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In the A320 FCOM it is stated that if the brake fans are running prior to takeoff then the brake temperature must be below 150 degrees Celsius. But if the brake fans are off then our limitation is 300 degrees Celsius. Any reason behind such different limits?

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The fans cool not only the brakes, but also the temperature sensors, at different rates. The temperature difference is a measure to correct this anomaly. From the document Proper Operation of Carbon Brakes by Airbus Flight Operations Support:

... the temperature indicated in the cockpit when the brake fans are running is significantly lower than the temperature indicated when the brake fans are OFF. This is because the brake fans are ventilating the brake temperature sensor that is not located inside the material itself. Therefore, as soon as the brake fans are running, the indicated brake temperature decreases almost instantaneously.

... For all brake types, when the fans are running, the difference ranges typically from approximately 50°C at 100°C actual brake temperature up to about 150°C at 300°C actual brake temperature.

... When fans are selected, the warning will disappear instantaneously, but the takeoff must be delayed until the indicated temperature consistently decreases below 150°C (for a warning set at 300°C)

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  • $\begingroup$ @aeroaliasI still didn't fully understand what is meant by this. $\endgroup$ – Jai Jul 26 '17 at 17:55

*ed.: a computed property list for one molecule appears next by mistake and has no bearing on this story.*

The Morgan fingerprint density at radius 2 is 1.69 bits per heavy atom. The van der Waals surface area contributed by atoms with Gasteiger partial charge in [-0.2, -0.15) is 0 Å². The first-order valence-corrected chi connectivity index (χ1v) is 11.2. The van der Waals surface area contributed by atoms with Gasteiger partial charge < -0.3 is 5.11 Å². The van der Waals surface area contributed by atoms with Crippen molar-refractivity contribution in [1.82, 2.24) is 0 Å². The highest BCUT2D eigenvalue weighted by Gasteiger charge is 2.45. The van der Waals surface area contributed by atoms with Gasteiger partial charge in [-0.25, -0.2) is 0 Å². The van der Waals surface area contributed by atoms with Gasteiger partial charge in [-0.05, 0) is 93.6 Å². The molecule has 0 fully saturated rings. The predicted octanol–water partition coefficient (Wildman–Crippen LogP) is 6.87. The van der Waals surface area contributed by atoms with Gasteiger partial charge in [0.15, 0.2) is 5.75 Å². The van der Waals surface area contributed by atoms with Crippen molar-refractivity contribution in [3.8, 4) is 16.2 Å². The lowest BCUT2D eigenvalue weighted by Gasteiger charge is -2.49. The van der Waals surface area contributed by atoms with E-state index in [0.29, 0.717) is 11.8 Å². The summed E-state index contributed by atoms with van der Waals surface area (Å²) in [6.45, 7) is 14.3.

• $\begingroup$ @Jai sounds like the fan blowing across the sensors creates a falsely low indication, i.e. The brakes are still hot but the sensors don't read it correctly because of the cool air from the fans. Sounds like an odd arrangement to me. There must be some reason for it $\endgroup$ – TomMcW Jul 26 '17 at 18:32
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    $\begingroup$ The "odd arrangement" probably stems from the fact that they don't embed the temperature sensors within the rotor material itself since it would (most likely) require a wireless sensor to actually read the temp. Therefore the sensors are somewhere on the surface where they are affected by the moving air much more quickly than the core of the rotor is. Since this is known, they give a "fan-on" and "fan-off" target temp to account for the extra cooling of the sensor. $\endgroup$ – FreeMan Jul 26 '17 at 20:07

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